One of the challenges of teaching students with special needs ranging in ages 6-21 is developing lessons which are not only in tune with their individual level of learning but are also relevant in terms of school curricula and are in sync with our garden cycle. The time between January and March (with the exception of maple sugaring) is dedicated to botany via the scientific method. Many of my students have a hard time sitting still, staying focused or deciphering drawn out lectures, so the best way for learning is by doing. And many of us can relate!
Each class I have (20 in total) is so different. They all have their own unique dynamic, strengths and weaknesses. To keep my own sanity, I plan one overarching topic per week. For instance, last week we explored the water cycle and the role plants play in it, which I figured flowed nicely into this week’s subject: roots. We’re working our way from the bottom up, makes sense, right? Younger elementary students are learning about basic plant parts and what all plants need to survive. Slightly older classes are conducting a “root watch” by growing grass seeds in plastic water bottles. Middle school students are doing a range of projects from (fingers crossed) growing root veggies in glass jars to an experiment on erosion. High school groups are working on aspects like geotropism (the natural tendency of roots to grow downward due to gravity) and osmosis.
The class I am featuring this week is a 6th grade class which has recently experienced shifts in their roster due to new students as well as other who returned to their home districts, etc. Their new dynamic has been trying to take shape, and today the kids finally seemed to have found their rhythm. Before class, I had two root lessons planned. The first was a more active, hands-on task similar to a few of the previously mentioned projects. The second, a challenge I was most hopeful they would embrace, was a more interpretive language arts-based activity.
The class, which is the last one at the end of a long day, filtered in and eventually settled down. We quickly began reviewing the water cycle and transpiration, and I was happy to have my questions answered fairly accurately. And then came the real plunge: the Mind Journey challenge.
Back in grad school, I attended a really interesting lecture on the topic of “Brain Gym,” which is a fascinating approach to kinesthetic learning (learning by carrying out a physical activity). For teachers and parents looking for alternative ways of accessing children’s versatile learning styles, this may be of interest to you. At the lecture I learned about the “Mind Journey technique” and have used it quite successfully during my previous tenure teaching in the Bronx.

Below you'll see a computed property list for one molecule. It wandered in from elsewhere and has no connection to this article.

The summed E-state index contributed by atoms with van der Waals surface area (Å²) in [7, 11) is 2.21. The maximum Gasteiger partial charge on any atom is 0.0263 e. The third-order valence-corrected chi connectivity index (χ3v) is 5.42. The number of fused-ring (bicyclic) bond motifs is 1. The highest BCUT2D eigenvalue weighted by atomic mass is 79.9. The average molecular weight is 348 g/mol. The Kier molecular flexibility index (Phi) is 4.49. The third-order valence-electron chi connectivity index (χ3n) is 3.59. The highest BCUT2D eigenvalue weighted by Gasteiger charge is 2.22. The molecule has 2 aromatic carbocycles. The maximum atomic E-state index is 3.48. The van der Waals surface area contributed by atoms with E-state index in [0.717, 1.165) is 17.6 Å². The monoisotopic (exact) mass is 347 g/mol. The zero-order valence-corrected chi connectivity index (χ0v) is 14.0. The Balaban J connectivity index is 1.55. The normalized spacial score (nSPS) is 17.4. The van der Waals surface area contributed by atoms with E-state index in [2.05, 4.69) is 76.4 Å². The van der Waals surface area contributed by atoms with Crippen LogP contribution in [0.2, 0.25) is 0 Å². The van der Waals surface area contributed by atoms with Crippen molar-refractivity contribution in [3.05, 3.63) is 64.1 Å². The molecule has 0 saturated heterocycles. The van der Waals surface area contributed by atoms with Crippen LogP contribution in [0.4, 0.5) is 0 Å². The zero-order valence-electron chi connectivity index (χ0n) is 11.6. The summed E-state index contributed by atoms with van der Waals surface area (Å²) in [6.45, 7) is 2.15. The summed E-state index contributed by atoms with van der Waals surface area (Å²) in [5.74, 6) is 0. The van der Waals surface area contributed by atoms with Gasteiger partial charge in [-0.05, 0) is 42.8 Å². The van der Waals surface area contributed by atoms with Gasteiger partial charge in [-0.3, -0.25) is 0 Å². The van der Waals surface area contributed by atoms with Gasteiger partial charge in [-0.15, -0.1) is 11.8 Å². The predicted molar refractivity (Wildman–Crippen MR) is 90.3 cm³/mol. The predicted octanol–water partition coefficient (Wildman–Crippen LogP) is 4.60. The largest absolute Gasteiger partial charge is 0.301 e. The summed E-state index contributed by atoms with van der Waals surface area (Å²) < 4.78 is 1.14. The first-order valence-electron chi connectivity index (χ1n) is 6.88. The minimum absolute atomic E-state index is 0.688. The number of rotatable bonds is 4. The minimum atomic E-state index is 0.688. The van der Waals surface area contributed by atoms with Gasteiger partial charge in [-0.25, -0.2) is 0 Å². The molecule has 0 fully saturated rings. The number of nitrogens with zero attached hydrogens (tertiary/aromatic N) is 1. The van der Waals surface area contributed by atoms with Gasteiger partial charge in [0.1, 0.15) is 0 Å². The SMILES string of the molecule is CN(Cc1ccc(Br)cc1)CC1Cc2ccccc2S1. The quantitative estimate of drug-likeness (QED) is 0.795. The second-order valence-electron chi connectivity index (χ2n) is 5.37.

But I digress. The Mind Journey technique is this: children listen to a detailed story on any given topic (optimally with their eyes closed). They are then given paper and various art mediums and asked to create a picture based on the story they heard. Children can focus on one part of the story or multiple aspects, they can interpret the story as they see fit, and they can express themselves in whatever way seems appropriate. The only hard copy outcome I am looking for with this class is to look at their pictures and be able to understand how it relates to the story (with the occasional explanation as not all of us can be Da Vinci). The more important outcome is seeing students’ clear representations of focus, diligence, self-responsibility and creative self-expression.
I challenged my class to imagine they were earthworms traveling under a carrot bed and later a sidewalk, encountering all a worm would in such places. They were asked to imagine the sights, smells, sounds and textures around them as they wriggled between carrots and other smaller roots. The result: they did great! The class was focused in a way I hadn’t seen from this group in a long time. One student in particular has been having a difficult time self-regulating, but today he was calm, on-task and completed this assignment (dare I say) with a smile.
Who’s to thank for such a great session? Was it the Mind Journey challenge or the phase of the moon? What I do know: it was the right assignment for the right class at the right time. For such a positive outcome, I felt a reward was in order and assigned this group as the primary caretakers of our upcoming worm-composting project. After all, with over forty minutes of imagining themselves worms, I can’t think of a more qualified class for the job!